2. JPL said,

    June 20, 2023 @ 8:06 pm

    In a single geographically defined space you might have two (or more) different speech communities, mightn't you? (E.g., the case of "South Florida English" in the recent Llog post)

  3. AntC said,

    June 20, 2023 @ 10:01 pm

    Are you running in sandals?

    Further OT, but Kiwi here: I'd describe those as 'jandals' with the round-the-ankle strap and cushioned sole. Also can be worn with socks for extra padding — no between-the-toes thong. Ideal for outdoors activity in hot climes; also pack flat for travelling. I'm in Taiwan pounding the streets, beaches and parks; temperatures in the high 30's. I practically live in them.

  4. Victor Mair said,

    June 21, 2023 @ 5:59 am

    Sharp eyes, JPL!

    Yes, sandals (or "jandals", if you will), but a very special kind. They're called "Tevas", and I've run thousands of miles in them during the last four decades, mostly at 3-5 miles a clip. They have all the virtues that AntC mentioned, plus are easy to put on and take off, and you can use them in the rain. For serious long distance running, however, such as my recent jog across Iowa and half of Illinois (at an average of 22.5 miles a day), a superior running shoe like the Brooks Ghost are better because they provide support in many dimensions.

    As for fāngyán 方言 ("topolect"), I appreciate your thoughtful observations on linguistic variation, but after my Georgetown encounter with the term in the raw, living, wild, I'm all the more determined to stick with it and proselytize for it.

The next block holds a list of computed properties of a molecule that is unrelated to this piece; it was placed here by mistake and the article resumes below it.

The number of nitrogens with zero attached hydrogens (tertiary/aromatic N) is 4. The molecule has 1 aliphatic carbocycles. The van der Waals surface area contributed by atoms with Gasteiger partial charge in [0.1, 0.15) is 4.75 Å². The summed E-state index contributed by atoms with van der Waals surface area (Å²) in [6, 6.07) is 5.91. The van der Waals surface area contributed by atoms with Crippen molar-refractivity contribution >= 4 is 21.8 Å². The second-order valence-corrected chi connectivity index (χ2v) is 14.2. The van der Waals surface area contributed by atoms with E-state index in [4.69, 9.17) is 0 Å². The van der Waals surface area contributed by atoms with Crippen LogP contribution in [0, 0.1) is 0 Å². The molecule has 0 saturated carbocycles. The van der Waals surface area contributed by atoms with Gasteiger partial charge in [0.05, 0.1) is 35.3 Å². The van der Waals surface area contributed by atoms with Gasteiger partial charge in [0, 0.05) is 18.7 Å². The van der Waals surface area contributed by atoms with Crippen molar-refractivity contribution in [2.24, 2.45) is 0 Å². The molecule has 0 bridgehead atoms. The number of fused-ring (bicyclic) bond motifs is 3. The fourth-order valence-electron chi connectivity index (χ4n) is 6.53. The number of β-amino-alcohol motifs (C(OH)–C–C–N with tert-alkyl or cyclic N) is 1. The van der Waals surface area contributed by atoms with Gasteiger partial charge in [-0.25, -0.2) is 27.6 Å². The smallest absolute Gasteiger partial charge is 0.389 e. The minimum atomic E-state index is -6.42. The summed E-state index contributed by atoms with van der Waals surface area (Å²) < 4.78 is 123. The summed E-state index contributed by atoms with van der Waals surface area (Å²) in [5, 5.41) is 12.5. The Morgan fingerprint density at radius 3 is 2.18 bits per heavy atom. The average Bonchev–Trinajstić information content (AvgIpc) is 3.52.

How so? Well, when I read the promotional literature of the proprietors of that fashion store quoted above, I was gratified to learn that the reason they chose it for the name of their business is the strong sense of locale that it evokes. One might say that they see the diversity of design as grounded in particular places, and that this localism resonates with language variation that they have experienced and lived.

    There is a gigantic difference in language variation between Shanghai and Beijing, and between Chengdu and Guangzhou (Canton), and there are concomitant cultural distinctions as well.

  5. Jerry Packard said,

    June 21, 2023 @ 3:30 pm

    Following JPL, it is the case that ‘dialect’ is broader than ‘fangyan’, ‘topolect’ or DeFrancis’ term ‘regionalect’, because it defines something independent of locale. ‘Dialect’ has the further nuance of mutual non-intelligibility, for what it’s worth.

  6. Victor Mair said,

    June 21, 2023 @ 4:03 pm

    @Jerry Packard

    Did you mean "the further nuance of mutual intelligibility", not "non-intelligibility"?